The important thing here, however, is that it looks like Picard aims to undo the travesty of Nemesis by making its events mean more in retrospect.
It’s easy to undo things on a Star Trek show — you say wormhole this, tachyon that, reverse the polarity on the main deflector and then bam: You can resurrect Spock, create entire alternate timelines, meet Abraham Lincoln, do whatever you want. Star Trek: Voyager definitely swapped out their Harry Kim at least a couple times, and Deep Space Nine technically didn’t end with the same Miles O’Brien it started with. Next Generation accidentally made a second Will Riker in a transporter accident, and that dude is still out there somewhere.
It would be easy, then, to resurrect Data in a variety of ways. It would also most likely suck.
One of the rules of improv theatre is the rule of “yes, and.” When someone else on stage gives you something, be it a general premise or just the sort of energy they’re bringing into the scene, the only way you can continue onward is to accept what you’ve been given and add to it. Saying “no, but” to what they present you brings the scene to a halt, trips up your audience, and generally ruins the scene, as demonstrated aptly by Liam Neeson in this skit:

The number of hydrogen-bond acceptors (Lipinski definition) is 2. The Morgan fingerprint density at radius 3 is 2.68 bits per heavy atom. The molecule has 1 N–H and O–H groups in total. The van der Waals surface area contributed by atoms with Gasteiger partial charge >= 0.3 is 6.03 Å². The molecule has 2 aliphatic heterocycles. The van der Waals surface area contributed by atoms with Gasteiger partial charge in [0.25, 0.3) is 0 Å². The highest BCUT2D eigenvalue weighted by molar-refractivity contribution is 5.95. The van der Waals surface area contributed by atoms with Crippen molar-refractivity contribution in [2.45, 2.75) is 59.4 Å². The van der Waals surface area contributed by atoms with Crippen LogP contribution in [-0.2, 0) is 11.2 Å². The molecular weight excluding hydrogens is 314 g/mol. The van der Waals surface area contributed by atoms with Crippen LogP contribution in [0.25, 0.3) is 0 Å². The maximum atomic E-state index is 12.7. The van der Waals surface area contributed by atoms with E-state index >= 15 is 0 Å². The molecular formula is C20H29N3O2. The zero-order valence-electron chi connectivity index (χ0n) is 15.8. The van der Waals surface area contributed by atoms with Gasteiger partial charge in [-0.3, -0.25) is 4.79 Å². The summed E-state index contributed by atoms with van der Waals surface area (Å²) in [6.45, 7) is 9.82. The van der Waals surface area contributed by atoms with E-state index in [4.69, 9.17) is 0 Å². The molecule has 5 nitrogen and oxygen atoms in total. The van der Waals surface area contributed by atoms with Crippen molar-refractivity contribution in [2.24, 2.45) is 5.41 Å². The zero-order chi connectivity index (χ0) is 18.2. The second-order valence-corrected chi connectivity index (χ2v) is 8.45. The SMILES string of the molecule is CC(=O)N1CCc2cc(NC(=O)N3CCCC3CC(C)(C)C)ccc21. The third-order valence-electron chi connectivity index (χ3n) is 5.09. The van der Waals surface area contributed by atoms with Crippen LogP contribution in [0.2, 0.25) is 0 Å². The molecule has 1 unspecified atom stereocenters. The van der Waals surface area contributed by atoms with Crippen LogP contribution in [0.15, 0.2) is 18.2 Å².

One of the critiques leveled at the recent Star Wars: The Rise of Skywalker movie is that it did not “yes, and” the events of The Last Jedi, instead opting to forcibly redirect the narrative back onto the tracks J.J. Abrams wanted for it. Regardless of how you feel about The Last Jedi, there are several moments that feel like jarring contradictions or shifts in tone. Doing that kind of thing is a writing gamble — one that erodes the audience’s faith in what they’re watching. If things don’t stick, if the consequences of a moment aren’t guaranteed to play out in the future, then watching them stops mattering in the present.